On March 20, 1972, unbeknown to Davis, Hodgdon jumped-the-gun on Davis and went to New Jersey with a certified check of $10,000.00, representing funds which he had obtained from James W. Hough. On that date Hodgdon obtained a deed from Borga conveying the property in question to Hodgdon in his name alone. The fair market value of the property at the time of closing was $15,000.00
On the same date, March 20, 1972, Borga obtained from Hodgdon a general release from any claims that Davis might have against Borga under the Deposit Receipt and Sales Agreement, and an agreement that Hodgdon would save Borga *672 harmless therefrom and would assume "any and all responsibility as concerns or respects said Ward Davis, including any and all litigation that might develop between me and said Ward Davis."
Following completion of the transaction with Borga, Hodgdon, on April 7, 1972, conveyed the property to the Aaron Corporation. The deed from Borga to Hodgdon and that of Hodgdon to Aaron Corporation were recorded at the same time in the Dover Town Clerk's office on April 10, 1972.
On May 2, 1972 one (1) acre of the property was conveyed to Earl W. and Shirley K. Stockwell by the Aaron Corporation as compensation for $1,500.00 worth of work that Stockwell had done on the property at Hodgdon's request.
Later, on July 21, 1972, the entire parcel, excluding the one (1) acre owned by the Stockwells, was conveyed by the Aaron Corporation to James W. Hough. Hodgdon stated that he had had a private deal with Hough about developing the corporate property but could not follow through so he lost out.
As appears from the foregoing facts, defendant Borga, by his deed to Hodgdon, initiated a series of conveyances and mortgages which ultimately made the traditional performance of the Sales Agreement difficult and impractical. In the case of Gerety v. Poitras, 126 Vt. 153, 154-155, 224 A.2d 919 (1966), it was held that where inadequacy of damages is great, and difficulties not extreme, specific performance will be granted, that is, where under the particular circumstances of the case damages are not an adequate remedy.
Here, the court's jurisdiction of the case having been rightfully invoked, it properly retained authority to dispose of the matter by an award of money damages. La Mantia v. King, 129 Vt. 628, 634-635, 285 A.2d 741 (1971); Olcott v. Southworth, 115 Vt. 421, 425, 63 A.2d 189 (1949). See Villeneuve v. Lemond & Bovat, 128 Vt. 345, 346, 262 A.2d 925 (1970).
Furthermore, a decree for specific performance of a contract is not a matter of right and rests in the sound discretion of the court. Rutland Marble Co. v. Ripley, 77 U.S. (10 Wall.) 339, 19 L. Ed. 955 (1870).
To summarize, plaintiff's complaint for specific performance was amended to one seeking, in the alternative, monetary damages. The trial court declined to grant performance and, in turn, awarded damages. Plaintiff is content with the judgment order and urges its affirmance in this Court. Only the plaintiff could request specific performance, not the defendants or either of them. By plaintiff's acquiescence to the judgment order this appeal comes down to the question of the trial court's authority to award money damages. It properly did so.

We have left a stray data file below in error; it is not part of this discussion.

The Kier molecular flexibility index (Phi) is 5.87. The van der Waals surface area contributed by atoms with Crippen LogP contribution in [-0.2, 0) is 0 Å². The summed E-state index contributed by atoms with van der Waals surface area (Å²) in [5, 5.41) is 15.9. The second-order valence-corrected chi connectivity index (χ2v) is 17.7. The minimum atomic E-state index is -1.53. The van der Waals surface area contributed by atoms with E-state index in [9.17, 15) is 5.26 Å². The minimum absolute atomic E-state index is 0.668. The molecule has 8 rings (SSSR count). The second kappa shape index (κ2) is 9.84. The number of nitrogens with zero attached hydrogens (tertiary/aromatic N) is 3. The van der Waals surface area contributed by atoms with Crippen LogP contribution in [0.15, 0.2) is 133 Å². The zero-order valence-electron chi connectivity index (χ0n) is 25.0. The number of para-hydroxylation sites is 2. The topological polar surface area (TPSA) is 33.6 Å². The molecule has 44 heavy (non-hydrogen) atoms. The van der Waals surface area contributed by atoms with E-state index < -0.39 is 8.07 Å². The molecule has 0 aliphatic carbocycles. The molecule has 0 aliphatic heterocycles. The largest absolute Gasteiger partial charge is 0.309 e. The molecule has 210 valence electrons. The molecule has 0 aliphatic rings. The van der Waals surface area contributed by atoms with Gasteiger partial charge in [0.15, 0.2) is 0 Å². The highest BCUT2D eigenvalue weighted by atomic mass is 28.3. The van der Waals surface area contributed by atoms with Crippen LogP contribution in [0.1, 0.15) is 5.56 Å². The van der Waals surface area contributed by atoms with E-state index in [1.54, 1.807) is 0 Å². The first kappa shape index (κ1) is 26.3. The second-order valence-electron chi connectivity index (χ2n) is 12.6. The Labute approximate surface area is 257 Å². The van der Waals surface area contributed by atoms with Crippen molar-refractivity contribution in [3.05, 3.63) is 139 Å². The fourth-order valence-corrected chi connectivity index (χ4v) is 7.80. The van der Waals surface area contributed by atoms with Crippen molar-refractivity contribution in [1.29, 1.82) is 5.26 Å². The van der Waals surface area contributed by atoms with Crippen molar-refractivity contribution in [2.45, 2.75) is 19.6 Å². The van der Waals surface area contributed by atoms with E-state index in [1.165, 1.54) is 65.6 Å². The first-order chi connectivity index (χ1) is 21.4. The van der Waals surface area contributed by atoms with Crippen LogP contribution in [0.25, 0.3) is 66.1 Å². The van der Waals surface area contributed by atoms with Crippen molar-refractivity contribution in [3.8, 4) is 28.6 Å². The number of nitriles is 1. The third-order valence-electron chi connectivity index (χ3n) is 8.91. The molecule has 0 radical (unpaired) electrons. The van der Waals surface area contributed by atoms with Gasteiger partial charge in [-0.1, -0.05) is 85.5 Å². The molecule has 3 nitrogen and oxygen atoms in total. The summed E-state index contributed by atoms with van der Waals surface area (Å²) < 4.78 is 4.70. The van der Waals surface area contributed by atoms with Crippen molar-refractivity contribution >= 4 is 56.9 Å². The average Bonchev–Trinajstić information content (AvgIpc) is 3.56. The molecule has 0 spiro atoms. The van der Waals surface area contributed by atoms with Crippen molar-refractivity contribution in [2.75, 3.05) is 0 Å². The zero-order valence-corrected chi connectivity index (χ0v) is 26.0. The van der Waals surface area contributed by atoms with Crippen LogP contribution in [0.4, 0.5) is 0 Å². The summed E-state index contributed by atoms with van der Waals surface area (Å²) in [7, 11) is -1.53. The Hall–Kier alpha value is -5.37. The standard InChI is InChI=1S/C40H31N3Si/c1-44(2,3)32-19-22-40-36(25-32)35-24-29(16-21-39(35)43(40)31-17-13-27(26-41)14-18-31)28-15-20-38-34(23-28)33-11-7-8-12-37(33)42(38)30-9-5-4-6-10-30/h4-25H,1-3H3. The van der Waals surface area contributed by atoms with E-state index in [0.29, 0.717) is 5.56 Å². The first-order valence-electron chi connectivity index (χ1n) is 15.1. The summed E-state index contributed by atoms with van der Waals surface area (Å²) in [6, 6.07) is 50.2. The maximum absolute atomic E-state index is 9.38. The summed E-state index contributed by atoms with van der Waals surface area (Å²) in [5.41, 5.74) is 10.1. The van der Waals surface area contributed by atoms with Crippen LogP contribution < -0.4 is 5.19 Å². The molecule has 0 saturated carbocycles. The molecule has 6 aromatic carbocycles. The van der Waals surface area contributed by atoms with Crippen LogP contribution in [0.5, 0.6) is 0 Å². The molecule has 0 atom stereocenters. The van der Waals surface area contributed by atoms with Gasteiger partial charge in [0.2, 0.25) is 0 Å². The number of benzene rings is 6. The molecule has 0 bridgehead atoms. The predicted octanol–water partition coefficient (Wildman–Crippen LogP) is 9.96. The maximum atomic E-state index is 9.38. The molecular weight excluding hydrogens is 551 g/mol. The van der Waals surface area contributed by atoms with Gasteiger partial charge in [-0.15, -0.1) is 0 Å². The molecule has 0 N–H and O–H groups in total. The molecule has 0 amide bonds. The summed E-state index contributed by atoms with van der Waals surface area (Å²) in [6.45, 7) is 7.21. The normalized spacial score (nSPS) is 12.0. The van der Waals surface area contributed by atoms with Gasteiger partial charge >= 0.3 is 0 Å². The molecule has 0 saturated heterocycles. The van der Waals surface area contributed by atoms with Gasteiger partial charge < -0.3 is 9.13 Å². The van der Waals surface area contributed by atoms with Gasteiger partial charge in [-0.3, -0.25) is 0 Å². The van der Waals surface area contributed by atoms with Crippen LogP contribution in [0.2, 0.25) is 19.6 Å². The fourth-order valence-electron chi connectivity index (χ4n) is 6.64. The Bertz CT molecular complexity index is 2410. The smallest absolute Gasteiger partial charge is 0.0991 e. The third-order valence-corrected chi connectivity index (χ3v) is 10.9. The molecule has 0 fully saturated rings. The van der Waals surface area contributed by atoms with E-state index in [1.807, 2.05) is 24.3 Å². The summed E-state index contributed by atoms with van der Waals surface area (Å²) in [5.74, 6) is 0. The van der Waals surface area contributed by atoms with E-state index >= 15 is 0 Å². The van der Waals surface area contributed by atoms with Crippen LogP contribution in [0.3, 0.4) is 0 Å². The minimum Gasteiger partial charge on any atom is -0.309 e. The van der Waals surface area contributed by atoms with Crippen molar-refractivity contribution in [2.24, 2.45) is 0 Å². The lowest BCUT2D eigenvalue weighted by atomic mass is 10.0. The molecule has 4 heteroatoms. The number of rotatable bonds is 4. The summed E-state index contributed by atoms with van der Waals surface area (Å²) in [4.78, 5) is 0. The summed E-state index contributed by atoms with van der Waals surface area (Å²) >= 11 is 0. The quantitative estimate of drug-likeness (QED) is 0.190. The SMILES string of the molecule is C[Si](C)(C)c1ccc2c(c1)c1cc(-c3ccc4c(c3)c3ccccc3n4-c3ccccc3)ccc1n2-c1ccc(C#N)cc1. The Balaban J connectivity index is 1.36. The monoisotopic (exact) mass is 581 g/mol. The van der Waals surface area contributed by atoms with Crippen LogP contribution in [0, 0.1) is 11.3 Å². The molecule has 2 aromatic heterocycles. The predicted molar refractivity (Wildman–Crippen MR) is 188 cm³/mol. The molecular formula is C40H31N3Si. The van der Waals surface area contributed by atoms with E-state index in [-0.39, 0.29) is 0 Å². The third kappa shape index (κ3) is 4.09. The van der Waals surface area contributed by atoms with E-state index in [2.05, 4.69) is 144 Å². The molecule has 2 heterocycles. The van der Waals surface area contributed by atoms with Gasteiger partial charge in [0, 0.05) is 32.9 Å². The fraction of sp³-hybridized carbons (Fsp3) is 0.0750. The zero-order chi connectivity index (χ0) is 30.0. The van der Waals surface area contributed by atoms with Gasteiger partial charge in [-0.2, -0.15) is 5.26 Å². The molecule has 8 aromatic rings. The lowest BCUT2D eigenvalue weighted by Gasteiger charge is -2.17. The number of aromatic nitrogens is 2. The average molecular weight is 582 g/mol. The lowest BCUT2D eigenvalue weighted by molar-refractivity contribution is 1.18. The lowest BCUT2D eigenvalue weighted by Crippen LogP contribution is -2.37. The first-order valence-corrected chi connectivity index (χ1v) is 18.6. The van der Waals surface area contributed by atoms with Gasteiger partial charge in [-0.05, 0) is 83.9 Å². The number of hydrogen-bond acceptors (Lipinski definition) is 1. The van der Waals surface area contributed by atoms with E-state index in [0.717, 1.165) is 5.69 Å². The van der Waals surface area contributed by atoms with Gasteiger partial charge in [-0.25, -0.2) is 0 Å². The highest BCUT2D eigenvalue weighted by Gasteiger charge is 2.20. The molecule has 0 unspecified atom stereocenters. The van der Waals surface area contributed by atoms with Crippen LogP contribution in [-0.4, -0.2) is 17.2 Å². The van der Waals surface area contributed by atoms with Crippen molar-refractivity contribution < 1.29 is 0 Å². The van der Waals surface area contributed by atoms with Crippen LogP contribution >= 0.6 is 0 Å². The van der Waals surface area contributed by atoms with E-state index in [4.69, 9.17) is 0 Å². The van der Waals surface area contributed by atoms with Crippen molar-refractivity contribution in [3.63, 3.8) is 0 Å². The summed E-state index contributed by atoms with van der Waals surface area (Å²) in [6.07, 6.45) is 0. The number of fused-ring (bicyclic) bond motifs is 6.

After securing the Sales Agreement in 1969, Hodgdon proceeded to make certain improvements to the property. A well was installed at a cost of $1,135.00, and a road and pond were constructed. Hodgdon estimated that with the improvements, plus the amount of time he spent negotiating the sale, he had about $6,000.00 invested in the property. It is his contention that this constituted a contribution on his part toward the partnership he had with Davis and should go to offset any claim of Davis. This issue was presented to the lower court by way of an answer and counterclaim. In disposing of the foregoing the trial court took the view that these items did not go toward the purchase price of the property or inure to the benefit of the plaintiff and could not be used as a setoff in this action. Further, that any partnership accounting must be dealt with separately from this proceeding. We agree. In this appeal by Borga, the co-defendant Hodgdon, filed no briefs in this Court.
On appeal, defendant Borga urges that the action be dismissed as to him, or in the *673 alternative, to remand the case to the lower court for joinder of indispensable parties with a new trial on the merits.
Briefly, Borga claims that the court erred by failing: (1) to join subsequent titleholders as parties; (2) to dismiss the action on the ground of impossibility of performance; (3) to dismiss the action against him in that the controversy involves an accounting between Davis and Hodgdon as partners; and (4) relying on the relationship between Davis and Hodgdon, he claims that certain taxes and interest promised to be paid him by Hodgdon at the time of final sale to Hodgdon should have been allowed as a counterclaim against plaintiff, in this action.
By affirmance of the monetary award for reasons set forth in this opinion, comment on the above assignments of error, Nos. 1, 2 and 3, is unnecessary and could be of no consequence to our final disposition of this case. Assignment No. 4 is without merit in that plaintiff was not a party to the final sale from Borga to Hodgdon and therefor did not assume payment of items in question.